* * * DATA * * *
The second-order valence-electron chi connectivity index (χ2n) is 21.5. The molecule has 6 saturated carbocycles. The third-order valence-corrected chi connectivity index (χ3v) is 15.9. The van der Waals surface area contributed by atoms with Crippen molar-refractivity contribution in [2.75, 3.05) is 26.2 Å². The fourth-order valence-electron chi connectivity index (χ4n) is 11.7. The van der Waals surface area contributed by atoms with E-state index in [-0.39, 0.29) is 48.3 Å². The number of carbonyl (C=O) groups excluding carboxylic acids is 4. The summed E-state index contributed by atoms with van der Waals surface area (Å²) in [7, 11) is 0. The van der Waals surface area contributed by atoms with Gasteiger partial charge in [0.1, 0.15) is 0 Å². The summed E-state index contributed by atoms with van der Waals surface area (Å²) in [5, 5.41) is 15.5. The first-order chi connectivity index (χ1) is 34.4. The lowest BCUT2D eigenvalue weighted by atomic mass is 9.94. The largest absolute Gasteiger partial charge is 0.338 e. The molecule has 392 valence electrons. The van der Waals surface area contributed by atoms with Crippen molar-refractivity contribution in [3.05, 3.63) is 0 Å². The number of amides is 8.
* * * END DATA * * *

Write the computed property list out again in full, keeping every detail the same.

The second-order valence-electron chi connectivity index (χ2n) is 21.5. The molecule has 6 saturated carbocycles. The third-order valence-corrected chi connectivity index (χ3v) is 15.9. The van der Waals surface area contributed by atoms with Crippen molar-refractivity contribution in [2.75, 3.05) is 26.2 Å². The fourth-order valence-electron chi connectivity index (χ4n) is 11.7. The van der Waals surface area contributed by atoms with E-state index in [-0.39, 0.29) is 48.3 Å². The number of carbonyl (C=O) groups excluding carboxylic acids is 4. The summed E-state index contributed by atoms with van der Waals surface area (Å²) in [7, 11) is 0. The van der Waals surface area contributed by atoms with Gasteiger partial charge in [0.1, 0.15) is 0 Å². The summed E-state index contributed by atoms with van der Waals surface area (Å²) in [5, 5.41) is 15.5. The first-order chi connectivity index (χ1) is 34.4. The lowest BCUT2D eigenvalue weighted by atomic mass is 9.94. The largest absolute Gasteiger partial charge is 0.338 e. The molecule has 392 valence electrons. The van der Waals surface area contributed by atoms with Crippen molar-refractivity contribution in [3.05, 3.63) is 0 Å². The number of amides is 8.